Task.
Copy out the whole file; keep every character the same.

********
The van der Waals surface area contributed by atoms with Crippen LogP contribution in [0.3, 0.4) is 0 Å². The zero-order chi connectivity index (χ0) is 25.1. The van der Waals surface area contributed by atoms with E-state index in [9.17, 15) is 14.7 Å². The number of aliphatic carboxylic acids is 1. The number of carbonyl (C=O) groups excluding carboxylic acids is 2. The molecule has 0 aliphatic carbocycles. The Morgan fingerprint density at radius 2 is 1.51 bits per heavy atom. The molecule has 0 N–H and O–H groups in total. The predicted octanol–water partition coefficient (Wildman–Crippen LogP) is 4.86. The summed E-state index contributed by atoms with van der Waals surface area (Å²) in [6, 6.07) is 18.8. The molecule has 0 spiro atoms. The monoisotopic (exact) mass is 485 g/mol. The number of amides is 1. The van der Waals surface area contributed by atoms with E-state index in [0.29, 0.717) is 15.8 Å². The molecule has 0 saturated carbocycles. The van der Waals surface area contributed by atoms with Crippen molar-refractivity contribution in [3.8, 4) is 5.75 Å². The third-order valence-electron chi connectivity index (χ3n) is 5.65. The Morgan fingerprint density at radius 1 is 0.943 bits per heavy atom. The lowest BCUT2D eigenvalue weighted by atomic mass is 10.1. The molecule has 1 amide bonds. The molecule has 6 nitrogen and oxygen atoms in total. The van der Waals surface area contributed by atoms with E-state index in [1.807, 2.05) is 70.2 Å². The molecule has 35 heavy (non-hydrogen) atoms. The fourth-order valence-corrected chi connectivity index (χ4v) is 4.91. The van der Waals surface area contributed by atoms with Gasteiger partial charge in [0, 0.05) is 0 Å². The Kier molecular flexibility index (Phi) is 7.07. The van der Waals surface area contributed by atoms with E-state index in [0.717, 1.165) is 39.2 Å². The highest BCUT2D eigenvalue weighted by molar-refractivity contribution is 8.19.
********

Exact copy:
The van der Waals surface area contributed by atoms with Crippen LogP contribution in [0.3, 0.4) is 0 Å². The zero-order chi connectivity index (χ0) is 25.1. The van der Waals surface area contributed by atoms with E-state index in [9.17, 15) is 14.7 Å². The number of aliphatic carboxylic acids is 1. The number of carbonyl (C=O) groups excluding carboxylic acids is 2. The molecule has 0 aliphatic carbocycles. The Morgan fingerprint density at radius 2 is 1.51 bits per heavy atom. The molecule has 0 N–H and O–H groups in total. The predicted octanol–water partition coefficient (Wildman–Crippen LogP) is 4.86. The summed E-state index contributed by atoms with van der Waals surface area (Å²) in [6, 6.07) is 18.8. The molecule has 0 spiro atoms. The monoisotopic (exact) mass is 485 g/mol. The number of amides is 1. The van der Waals surface area contributed by atoms with E-state index in [0.29, 0.717) is 15.8 Å². The molecule has 0 saturated carbocycles. The van der Waals surface area contributed by atoms with Crippen molar-refractivity contribution in [3.8, 4) is 5.75 Å². The third-order valence-electron chi connectivity index (χ3n) is 5.65. The Morgan fingerprint density at radius 1 is 0.943 bits per heavy atom. The lowest BCUT2D eigenvalue weighted by atomic mass is 10.1. The molecule has 1 amide bonds. The molecule has 6 nitrogen and oxygen atoms in total. The van der Waals surface area contributed by atoms with E-state index in [1.807, 2.05) is 70.2 Å². The molecule has 35 heavy (non-hydrogen) atoms. The fourth-order valence-corrected chi connectivity index (χ4v) is 4.91. The van der Waals surface area contributed by atoms with Gasteiger partial charge in [0, 0.05) is 0 Å². The Kier molecular flexibility index (Phi) is 7.07. The van der Waals surface area contributed by atoms with E-state index in [0.717, 1.165) is 39.2 Å². The highest BCUT2D eigenvalue weighted by molar-refractivity contribution is 8.19.